Honesty is closely related to the virtue of justice. Justice, a form of faithfulness to reality, is the virtue of granting to each man that which he objectively deserves. Justice is the expression of man’s rationality in his dealings with other men and involves seeking and granting the earned. A trader, a man of justice, earns what he gets and does not give or take the undeserved. For example, a virtuous manager must make sure that customers get what they pay for. In addition, he needs to identify employees for what they accomplish and treat them accordingly. Employees should be objectively appraised and compensated based on their contribution toward achieving a firm’s mission, values, and goals. A virtuous manager will discriminate among all those that he deals with (i.e., customers, suppliers, workers, etc.) based on relevant qualities and personal merits such as ability, competency, performance, and character. He will not improperly discriminate based on irrelevant characteristics such as sex, race, nationality, and so on.[2]

Although individuals can learn from each other, the fact remains that each of us thinks and acts alone and is responsible for his own actions. Independence requires the acceptance of one’s intellectual responsibility for his own existence, requires that a man form his own judgments, and that he support himself by the work of his own mind. It is not a corporation’s fault if someone does not attain his goals. Each employee is responsible for his favorable or unfavorable outcomes in a business setting where responsibilities are defined by, and arise out of, his particular role. Of course, a goal may not be completely under one’s control. It may require interdependence with or on other employees who co-contribute to whether or not someone attains a goal. Positive change and innovation in a company are based on the creativity of logical independent thinkers. It is through such employees that a firm discovers and invents ways to improve the fiscal bottom line thereby increasing the firm’s market value.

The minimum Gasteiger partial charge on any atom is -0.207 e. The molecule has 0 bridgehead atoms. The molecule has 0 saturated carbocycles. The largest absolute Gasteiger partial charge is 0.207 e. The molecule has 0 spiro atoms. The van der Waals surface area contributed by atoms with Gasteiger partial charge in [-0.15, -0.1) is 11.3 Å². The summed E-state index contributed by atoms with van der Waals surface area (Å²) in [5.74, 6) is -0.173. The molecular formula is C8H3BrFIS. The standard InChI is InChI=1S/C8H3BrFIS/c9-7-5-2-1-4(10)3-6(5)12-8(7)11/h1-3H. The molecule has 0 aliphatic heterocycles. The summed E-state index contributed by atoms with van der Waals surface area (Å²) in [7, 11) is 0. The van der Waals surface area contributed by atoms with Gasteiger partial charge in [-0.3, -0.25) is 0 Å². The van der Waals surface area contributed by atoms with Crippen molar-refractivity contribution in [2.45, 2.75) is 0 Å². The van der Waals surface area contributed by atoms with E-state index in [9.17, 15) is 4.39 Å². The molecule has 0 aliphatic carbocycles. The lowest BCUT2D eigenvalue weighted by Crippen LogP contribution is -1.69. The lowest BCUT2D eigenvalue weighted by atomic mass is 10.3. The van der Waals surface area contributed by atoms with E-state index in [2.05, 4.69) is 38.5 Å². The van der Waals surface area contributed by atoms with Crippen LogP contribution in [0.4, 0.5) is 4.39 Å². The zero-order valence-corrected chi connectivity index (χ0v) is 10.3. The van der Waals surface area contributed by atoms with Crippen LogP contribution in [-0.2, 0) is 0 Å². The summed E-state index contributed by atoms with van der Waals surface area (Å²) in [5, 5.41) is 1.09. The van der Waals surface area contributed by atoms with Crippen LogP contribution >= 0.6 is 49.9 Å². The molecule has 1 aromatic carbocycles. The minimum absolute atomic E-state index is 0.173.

Integrity is the refusal to permit a breach between thought and action. It means acting consistently with rational principles that will lead to success and happiness. In business, an employee’s rationally-made plans are integrated with his actions in order to bring values into existence. From more of a macro viewpoint, we could say that the integrity of a business is maintained if the purpose for which it was created is followed (i.e., the maximization of owner value).[3]